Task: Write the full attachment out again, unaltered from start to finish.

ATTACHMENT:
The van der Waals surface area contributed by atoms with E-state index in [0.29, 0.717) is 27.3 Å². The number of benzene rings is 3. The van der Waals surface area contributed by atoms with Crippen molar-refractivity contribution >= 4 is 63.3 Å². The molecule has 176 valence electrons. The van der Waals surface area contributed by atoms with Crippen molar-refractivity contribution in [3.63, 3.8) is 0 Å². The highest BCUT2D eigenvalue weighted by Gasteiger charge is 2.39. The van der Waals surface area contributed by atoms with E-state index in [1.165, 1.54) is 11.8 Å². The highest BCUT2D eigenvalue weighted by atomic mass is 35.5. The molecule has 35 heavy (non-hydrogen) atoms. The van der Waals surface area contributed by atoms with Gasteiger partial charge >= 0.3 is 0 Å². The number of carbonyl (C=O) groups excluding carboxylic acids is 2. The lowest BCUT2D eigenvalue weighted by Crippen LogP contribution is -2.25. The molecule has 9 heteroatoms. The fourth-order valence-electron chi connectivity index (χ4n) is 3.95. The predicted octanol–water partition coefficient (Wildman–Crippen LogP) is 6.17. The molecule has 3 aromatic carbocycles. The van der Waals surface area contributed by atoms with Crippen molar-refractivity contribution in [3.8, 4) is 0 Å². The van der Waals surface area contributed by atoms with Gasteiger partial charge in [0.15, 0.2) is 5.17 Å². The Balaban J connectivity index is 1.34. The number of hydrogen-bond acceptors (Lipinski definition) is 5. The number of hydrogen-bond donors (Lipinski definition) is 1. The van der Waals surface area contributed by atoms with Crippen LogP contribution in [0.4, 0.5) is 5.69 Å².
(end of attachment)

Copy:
The van der Waals surface area contributed by atoms with E-state index in [0.29, 0.717) is 27.3 Å². The number of benzene rings is 3. The van der Waals surface area contributed by atoms with Crippen molar-refractivity contribution >= 4 is 63.3 Å². The molecule has 176 valence electrons. The van der Waals surface area contributed by atoms with Crippen molar-refractivity contribution in [3.63, 3.8) is 0 Å². The highest BCUT2D eigenvalue weighted by Gasteiger charge is 2.39. The van der Waals surface area contributed by atoms with E-state index in [1.165, 1.54) is 11.8 Å². The highest BCUT2D eigenvalue weighted by atomic mass is 35.5. The molecule has 35 heavy (non-hydrogen) atoms. The van der Waals surface area contributed by atoms with Gasteiger partial charge >= 0.3 is 0 Å². The number of carbonyl (C=O) groups excluding carboxylic acids is 2. The lowest BCUT2D eigenvalue weighted by Crippen LogP contribution is -2.25. The molecule has 9 heteroatoms. The fourth-order valence-electron chi connectivity index (χ4n) is 3.95. The predicted octanol–water partition coefficient (Wildman–Crippen LogP) is 6.17. The molecule has 3 aromatic carbocycles. The van der Waals surface area contributed by atoms with Crippen molar-refractivity contribution in [3.8, 4) is 0 Å². The van der Waals surface area contributed by atoms with Gasteiger partial charge in [0.15, 0.2) is 5.17 Å². The Balaban J connectivity index is 1.34. The number of hydrogen-bond acceptors (Lipinski definition) is 5. The number of hydrogen-bond donors (Lipinski definition) is 1. The van der Waals surface area contributed by atoms with Crippen LogP contribution in [0.4, 0.5) is 5.69 Å².